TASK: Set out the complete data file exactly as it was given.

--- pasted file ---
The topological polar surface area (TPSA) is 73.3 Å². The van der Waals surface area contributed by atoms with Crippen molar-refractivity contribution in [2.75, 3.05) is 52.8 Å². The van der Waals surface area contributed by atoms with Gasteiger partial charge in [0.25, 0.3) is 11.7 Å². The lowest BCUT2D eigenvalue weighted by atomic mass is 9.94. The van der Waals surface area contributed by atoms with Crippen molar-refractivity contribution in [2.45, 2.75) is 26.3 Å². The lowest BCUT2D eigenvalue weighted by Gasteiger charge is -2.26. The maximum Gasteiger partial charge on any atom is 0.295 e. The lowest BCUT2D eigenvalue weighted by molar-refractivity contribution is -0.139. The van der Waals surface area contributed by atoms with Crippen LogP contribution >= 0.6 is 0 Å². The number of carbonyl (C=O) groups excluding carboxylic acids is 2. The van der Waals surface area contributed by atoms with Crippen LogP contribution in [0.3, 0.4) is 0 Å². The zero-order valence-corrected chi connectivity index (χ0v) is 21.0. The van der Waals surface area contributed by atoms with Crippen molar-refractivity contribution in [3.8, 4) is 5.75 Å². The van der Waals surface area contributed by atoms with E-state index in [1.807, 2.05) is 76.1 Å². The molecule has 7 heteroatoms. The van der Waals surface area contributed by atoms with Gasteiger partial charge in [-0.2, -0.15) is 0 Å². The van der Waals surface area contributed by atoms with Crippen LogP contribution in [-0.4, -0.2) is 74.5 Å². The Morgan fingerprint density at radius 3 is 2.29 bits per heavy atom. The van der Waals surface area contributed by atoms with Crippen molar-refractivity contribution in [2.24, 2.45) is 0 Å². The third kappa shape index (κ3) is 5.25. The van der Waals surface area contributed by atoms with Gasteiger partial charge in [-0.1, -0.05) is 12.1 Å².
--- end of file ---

The topological polar surface area (TPSA) is 73.3 Å². The van der Waals surface area contributed by atoms with Crippen molar-refractivity contribution in [2.75, 3.05) is 52.8 Å². The van der Waals surface area contributed by atoms with Gasteiger partial charge in [0.25, 0.3) is 11.7 Å². The lowest BCUT2D eigenvalue weighted by atomic mass is 9.94. The van der Waals surface area contributed by atoms with Crippen molar-refractivity contribution in [2.45, 2.75) is 26.3 Å². The lowest BCUT2D eigenvalue weighted by Gasteiger charge is -2.26. The maximum Gasteiger partial charge on any atom is 0.295 e. The lowest BCUT2D eigenvalue weighted by molar-refractivity contribution is -0.139. The van der Waals surface area contributed by atoms with Crippen LogP contribution >= 0.6 is 0 Å². The number of carbonyl (C=O) groups excluding carboxylic acids is 2. The van der Waals surface area contributed by atoms with Crippen LogP contribution in [0.3, 0.4) is 0 Å². The zero-order valence-corrected chi connectivity index (χ0v) is 21.0. The van der Waals surface area contributed by atoms with Crippen molar-refractivity contribution in [3.8, 4) is 5.75 Å². The van der Waals surface area contributed by atoms with E-state index in [1.807, 2.05) is 76.1 Å². The molecule has 7 heteroatoms. The van der Waals surface area contributed by atoms with Gasteiger partial charge in [-0.2, -0.15) is 0 Å². The van der Waals surface area contributed by atoms with Crippen LogP contribution in [-0.4, -0.2) is 74.5 Å². The Morgan fingerprint density at radius 3 is 2.29 bits per heavy atom. The van der Waals surface area contributed by atoms with Crippen molar-refractivity contribution in [2.24, 2.45) is 0 Å². The third kappa shape index (κ3) is 5.25. The van der Waals surface area contributed by atoms with Gasteiger partial charge in [-0.1, -0.05) is 12.1 Å².